While there is differing opinions about the time length to wait before consulting with a doctor (a few days or a few weeks) it is advised to seek help from your physician if your insomnia is such that it drastically interferes with your daily activities. Because insomnia is not a disease, there is no specific test to diagnose it. Your doctor will ask very detailed specific questions about your regular sleep patterns and habits, i.e. snoring, medications you are currently taking, pain, and whether or not your legs jerk when you sleep, as well as other related questions. You will probably be asked to keep a sleep journal, where you can record when you go to bed, how long before you fall asleep, how many times per night you wake up, and when you get up in the morning, as well as the quality of your sleep. Your physician may also require that you spend a night in an accredited sleep disorder clinic, where your sleep can be monitored by professionals.

There are different ways that your doctor can recommend to help deal with chronic insomnia. The most common treatments are:

• Stress reduction: If your insomnia is due to increased stress, then reducing your stress will help solve the disrupted sleep patterns. Daily exercise can help as it can reduce stress, improve mood as well as deepen sleep. It is recommended to complete exercising at least 4 hours before bedtime. As well, your doctor may recommend therapy to help you manage your stress in a more productive manner.
• Sleep hygiene techniques: There are certain strategies that can be used in order to help promote a better sleep pattern. This includes such things as having a "buffer zone", in which you spend 90 minutes before your scheduled bedtime consciously trying to relax. Another successful technique is the "20 minute rule", where if you do not fall asleep within 20 minutes of going to bed, you get up; only returning to bed when feeling 'drowsy'. This should be repeated throughout the night if necessary. This technique does result in mild sleep deprivation, which should increase the pressure to sleep the following night. When repeated, over time this technique should improve sleep.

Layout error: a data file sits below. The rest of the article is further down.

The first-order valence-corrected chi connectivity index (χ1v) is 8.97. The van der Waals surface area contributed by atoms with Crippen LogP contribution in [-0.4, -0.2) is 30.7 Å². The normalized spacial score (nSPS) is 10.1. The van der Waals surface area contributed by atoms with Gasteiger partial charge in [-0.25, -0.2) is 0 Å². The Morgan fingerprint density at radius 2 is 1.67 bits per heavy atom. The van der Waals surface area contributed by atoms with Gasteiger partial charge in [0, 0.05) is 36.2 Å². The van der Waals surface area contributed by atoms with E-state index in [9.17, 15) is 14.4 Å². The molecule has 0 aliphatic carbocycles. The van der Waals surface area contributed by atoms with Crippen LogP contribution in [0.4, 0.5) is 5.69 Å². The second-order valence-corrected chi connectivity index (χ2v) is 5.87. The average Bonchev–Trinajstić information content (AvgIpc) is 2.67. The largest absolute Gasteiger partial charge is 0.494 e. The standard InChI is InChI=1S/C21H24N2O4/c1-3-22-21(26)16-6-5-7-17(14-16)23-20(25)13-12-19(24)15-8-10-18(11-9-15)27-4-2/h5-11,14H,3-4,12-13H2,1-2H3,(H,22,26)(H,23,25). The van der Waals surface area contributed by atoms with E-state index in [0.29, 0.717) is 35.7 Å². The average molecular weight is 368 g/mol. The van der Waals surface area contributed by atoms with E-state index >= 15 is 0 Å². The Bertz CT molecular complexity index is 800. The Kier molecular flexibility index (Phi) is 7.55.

• Medications: Your physician may prescribe sleeping pills which will help you sleep. This can be especially effective for those who are going through a stressful period, as once the stress is over, a more normal sleeping pattern will return. Sleeping pills are usually prescribed as a short term solution; if used for too long insomnia can return when you stop taking them. As well, dependency will result in needing higher doses in order to obtain the original effect. However, there are cases where your doctor may extend the time that sleeping pills are used.

Getting enough sleep is essential for not only your physical health, but also your mental health. Leading a healthier lifestyle can promote better sleep patterns, as well as being aware of the amount of caffeine, nicotine and/or alcohol you consume. Talk to your family doctor if you are consistently having difficulties sleeping; finding the origin of the problem will result in a quicker resolution.

posted on Wednesday, 11 June 2008 21:33:29 (GMT Daylight Time, UTC+01:00)  #